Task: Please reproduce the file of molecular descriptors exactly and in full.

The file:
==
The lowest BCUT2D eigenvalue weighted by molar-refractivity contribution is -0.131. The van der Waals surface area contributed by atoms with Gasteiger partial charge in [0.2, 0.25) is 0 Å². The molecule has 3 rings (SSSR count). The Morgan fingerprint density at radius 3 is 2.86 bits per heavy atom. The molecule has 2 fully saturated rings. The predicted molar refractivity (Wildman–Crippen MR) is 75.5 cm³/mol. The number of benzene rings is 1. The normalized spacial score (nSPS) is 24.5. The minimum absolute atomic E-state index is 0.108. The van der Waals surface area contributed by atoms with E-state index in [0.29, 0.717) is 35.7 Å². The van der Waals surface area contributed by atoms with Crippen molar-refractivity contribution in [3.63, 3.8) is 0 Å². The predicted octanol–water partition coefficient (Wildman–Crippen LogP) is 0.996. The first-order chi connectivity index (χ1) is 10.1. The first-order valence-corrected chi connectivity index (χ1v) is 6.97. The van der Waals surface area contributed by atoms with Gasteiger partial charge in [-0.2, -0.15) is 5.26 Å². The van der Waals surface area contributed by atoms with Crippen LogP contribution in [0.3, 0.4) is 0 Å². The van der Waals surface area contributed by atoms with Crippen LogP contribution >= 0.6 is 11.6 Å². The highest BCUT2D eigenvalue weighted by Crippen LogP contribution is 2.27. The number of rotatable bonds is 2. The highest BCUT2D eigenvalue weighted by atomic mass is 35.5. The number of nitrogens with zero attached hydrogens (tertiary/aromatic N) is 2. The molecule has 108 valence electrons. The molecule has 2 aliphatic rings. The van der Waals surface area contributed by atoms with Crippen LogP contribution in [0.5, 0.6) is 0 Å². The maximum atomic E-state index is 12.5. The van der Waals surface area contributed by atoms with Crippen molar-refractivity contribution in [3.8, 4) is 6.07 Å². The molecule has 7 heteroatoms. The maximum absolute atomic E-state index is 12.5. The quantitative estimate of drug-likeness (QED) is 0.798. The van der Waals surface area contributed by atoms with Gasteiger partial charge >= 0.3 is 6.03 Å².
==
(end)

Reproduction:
The lowest BCUT2D eigenvalue weighted by molar-refractivity contribution is -0.131. The van der Waals surface area contributed by atoms with Gasteiger partial charge in [0.2, 0.25) is 0 Å². The molecule has 3 rings (SSSR count). The Morgan fingerprint density at radius 3 is 2.86 bits per heavy atom. The molecule has 2 fully saturated rings. The predicted molar refractivity (Wildman–Crippen MR) is 75.5 cm³/mol. The number of benzene rings is 1. The normalized spacial score (nSPS) is 24.5. The minimum absolute atomic E-state index is 0.108. The van der Waals surface area contributed by atoms with E-state index in [0.29, 0.717) is 35.7 Å². The van der Waals surface area contributed by atoms with Crippen molar-refractivity contribution in [3.63, 3.8) is 0 Å². The predicted octanol–water partition coefficient (Wildman–Crippen LogP) is 0.996. The first-order chi connectivity index (χ1) is 10.1. The first-order valence-corrected chi connectivity index (χ1v) is 6.97. The van der Waals surface area contributed by atoms with Gasteiger partial charge in [-0.2, -0.15) is 5.26 Å². The van der Waals surface area contributed by atoms with Crippen LogP contribution in [0.3, 0.4) is 0 Å². The van der Waals surface area contributed by atoms with Crippen LogP contribution >= 0.6 is 11.6 Å². The highest BCUT2D eigenvalue weighted by Crippen LogP contribution is 2.27. The number of rotatable bonds is 2. The highest BCUT2D eigenvalue weighted by atomic mass is 35.5. The number of nitrogens with zero attached hydrogens (tertiary/aromatic N) is 2. The molecule has 108 valence electrons. The molecule has 2 aliphatic rings. The van der Waals surface area contributed by atoms with Crippen LogP contribution in [0.5, 0.6) is 0 Å². The maximum atomic E-state index is 12.5. The van der Waals surface area contributed by atoms with Crippen molar-refractivity contribution in [3.8, 4) is 6.07 Å². The molecule has 7 heteroatoms. The maximum absolute atomic E-state index is 12.5. The quantitative estimate of drug-likeness (QED) is 0.798. The van der Waals surface area contributed by atoms with Gasteiger partial charge >= 0.3 is 6.03 Å².